Reviews matter and choice may be one of the best problems to have.

– DEG

Dennis E. Gilbert is a business consultant, speaker (CSPTM), and corporate trainer that specializes in helping businesses and individuals accelerate their leadership, their team, and their success. He is a five-time author and some of his work includes, #CustServ The Customer Service Culture, and Forgotten Respect, Navigating A Multigenerational Workforce. Reach him through his website at Dennis-Gilbert.com or by calling +1 646.546.5553.

Dennis Gilbert on Google+


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undecided customers

More Options and Undecided Customers

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One concept is that people aren’t buying because they lack the option that they need or want. Whether it is buying an idea, a product, or picking the best apple from the bushel. Counting options can create undecided customers.

It is an easy trap and one that businesses often fall into. If people are not buying, what we are selling it must mean we aren’t selling the right stuff. Of course, that could be the case, but what should you do?

More Options

Many businesses and marketers will expand the menu. They are convinced that what they are already offering is important, valid, and desired, otherwise it wouldn’t be on the menu, so their solution is add more options.

To the novice marketer lots of options seems like the right path. If we don’t have it, we’ll create it, or offer it as an option. Options cost, but it feels better than losing the sale.

However, more options often doesn’t close the sale. It makes the buying decision even harder. In some cases, it makes it so much more challenging that the customer walks away, still thinking, but cannot decide.

Most consumers pride themselves on making good choices. Given more options, the safest choice is sometimes no choice right now. They will wait, studying the options, they will think about it more.

Undecided Customers

Choosing our Netflix movie, hiring the right candidate, or picking the wonton soup from the Chinese menu all occurs after we’ve filtered. More options doesn’t make the choice easier, it makes it harder. It is the greatest way to delay a choice, make the customer work harder, or just not buy at all.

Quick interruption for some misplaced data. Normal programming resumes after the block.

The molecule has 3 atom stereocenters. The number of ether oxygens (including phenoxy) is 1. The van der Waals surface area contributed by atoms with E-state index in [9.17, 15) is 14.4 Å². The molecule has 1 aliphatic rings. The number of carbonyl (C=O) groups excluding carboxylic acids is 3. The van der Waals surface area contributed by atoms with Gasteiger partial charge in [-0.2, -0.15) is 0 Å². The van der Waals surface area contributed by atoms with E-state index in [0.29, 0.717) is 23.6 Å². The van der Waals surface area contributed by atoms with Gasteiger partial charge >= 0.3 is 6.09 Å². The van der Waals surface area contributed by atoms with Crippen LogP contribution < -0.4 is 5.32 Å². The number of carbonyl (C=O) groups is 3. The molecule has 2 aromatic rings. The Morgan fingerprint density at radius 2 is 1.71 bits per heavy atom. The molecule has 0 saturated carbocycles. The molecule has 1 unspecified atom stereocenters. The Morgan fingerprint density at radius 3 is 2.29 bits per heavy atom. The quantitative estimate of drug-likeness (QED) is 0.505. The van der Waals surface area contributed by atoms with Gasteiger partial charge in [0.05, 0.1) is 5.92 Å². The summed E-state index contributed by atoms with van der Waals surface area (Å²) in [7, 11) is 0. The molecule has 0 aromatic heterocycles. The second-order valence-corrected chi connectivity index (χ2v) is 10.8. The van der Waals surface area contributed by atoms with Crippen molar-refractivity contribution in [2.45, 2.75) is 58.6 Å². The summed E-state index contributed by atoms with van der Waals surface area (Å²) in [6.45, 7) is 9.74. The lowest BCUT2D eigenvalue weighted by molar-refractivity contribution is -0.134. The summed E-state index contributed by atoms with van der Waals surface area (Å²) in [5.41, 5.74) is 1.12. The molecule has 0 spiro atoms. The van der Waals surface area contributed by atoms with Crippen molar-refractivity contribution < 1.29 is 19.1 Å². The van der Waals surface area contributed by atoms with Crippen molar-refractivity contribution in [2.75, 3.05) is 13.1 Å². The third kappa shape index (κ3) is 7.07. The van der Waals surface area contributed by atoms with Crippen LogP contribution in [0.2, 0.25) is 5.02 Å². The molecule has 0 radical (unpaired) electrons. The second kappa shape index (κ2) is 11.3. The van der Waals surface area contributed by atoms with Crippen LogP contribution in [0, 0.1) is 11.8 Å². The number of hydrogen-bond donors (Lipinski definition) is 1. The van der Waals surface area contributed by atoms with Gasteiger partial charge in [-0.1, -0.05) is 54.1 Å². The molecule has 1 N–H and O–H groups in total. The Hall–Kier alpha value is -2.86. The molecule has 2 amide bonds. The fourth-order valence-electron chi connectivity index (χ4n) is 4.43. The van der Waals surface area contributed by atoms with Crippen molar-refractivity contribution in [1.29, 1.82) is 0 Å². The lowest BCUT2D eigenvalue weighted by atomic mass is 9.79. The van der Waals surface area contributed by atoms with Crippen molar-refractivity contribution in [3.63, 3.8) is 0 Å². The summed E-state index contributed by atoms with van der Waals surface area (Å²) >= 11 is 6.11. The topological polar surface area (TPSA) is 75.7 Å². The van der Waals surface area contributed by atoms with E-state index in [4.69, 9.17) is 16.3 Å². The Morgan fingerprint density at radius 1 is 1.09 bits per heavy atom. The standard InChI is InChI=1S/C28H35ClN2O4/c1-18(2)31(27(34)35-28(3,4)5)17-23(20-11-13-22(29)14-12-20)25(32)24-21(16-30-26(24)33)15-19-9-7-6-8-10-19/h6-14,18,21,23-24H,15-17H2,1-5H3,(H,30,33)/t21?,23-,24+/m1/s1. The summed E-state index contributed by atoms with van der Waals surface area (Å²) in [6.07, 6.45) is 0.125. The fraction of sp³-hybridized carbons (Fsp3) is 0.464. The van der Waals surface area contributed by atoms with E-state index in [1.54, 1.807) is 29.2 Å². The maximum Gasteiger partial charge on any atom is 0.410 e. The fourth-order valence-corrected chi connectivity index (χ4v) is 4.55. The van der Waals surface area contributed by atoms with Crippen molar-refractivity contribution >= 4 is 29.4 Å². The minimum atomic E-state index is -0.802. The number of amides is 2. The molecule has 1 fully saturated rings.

Having something for everyone seems appealing, until no one can decide.

– DEG

Dennis E. Gilbert is a business consultant, speaker (CSPTM), and corporate trainer that specializes in helping businesses and individuals accelerate their leadership, their team, and their success. He is a five-time author and some of his work includes, #CustServ The Customer Service Culture, and Forgotten Respect, Navigating A Multigenerational Workforce. Reach him through his website at Dennis-Gilbert.com or by calling +1 646.546.5553.

Dennis Gilbert on Google+


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customer experience mathematics

Customer Experience Mathematics

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People often suggest you’ll find greater understanding when you do the math. Does the budget fit or will the return on investment be enough? Someone may suggest that you should do the math. Will customer experience mathematics work?

In some cases, people are just trying to make a point through rhetoric. In other cases instead of telling someone to do the math, we may suggest, “We have done the math.”

Right Answers

What we really mean is that we know the right answer. We understand both the problem and the solution. So much so that now that it is apparent, it feels silly that we were once on the wrong path.

Doing the math is interesting though because there really is only one correct answer. In a field of infinite answers, the probability of a wrong answer is much more likely.

Many Possibilities

When seeking correct answers for how to do the marketing program, the advertising campaign, or close the sale, doing the math is more difficult. Sure, you can apply some math but there may not be only one single answer.

When you want innovation, a new direction, or to capture a new audience for your product or service doing the math may be a detriment, it closes options.

Although sometimes it becomes clear that we have the wrong answer. It still doesn’t mean that there is only one correct solution.

Customer Experience Mathematics

It seems that when we are trying to make an impact, be innovative, and creative, we have to know the difference between right answers, wrong answers, and the possibilities in between.

If you are planning to deliver the absolute best, customer experience mathematics may not matter so much.

The objective should be to avoid the wrong answers, but finding the right one may not happen by doing the math.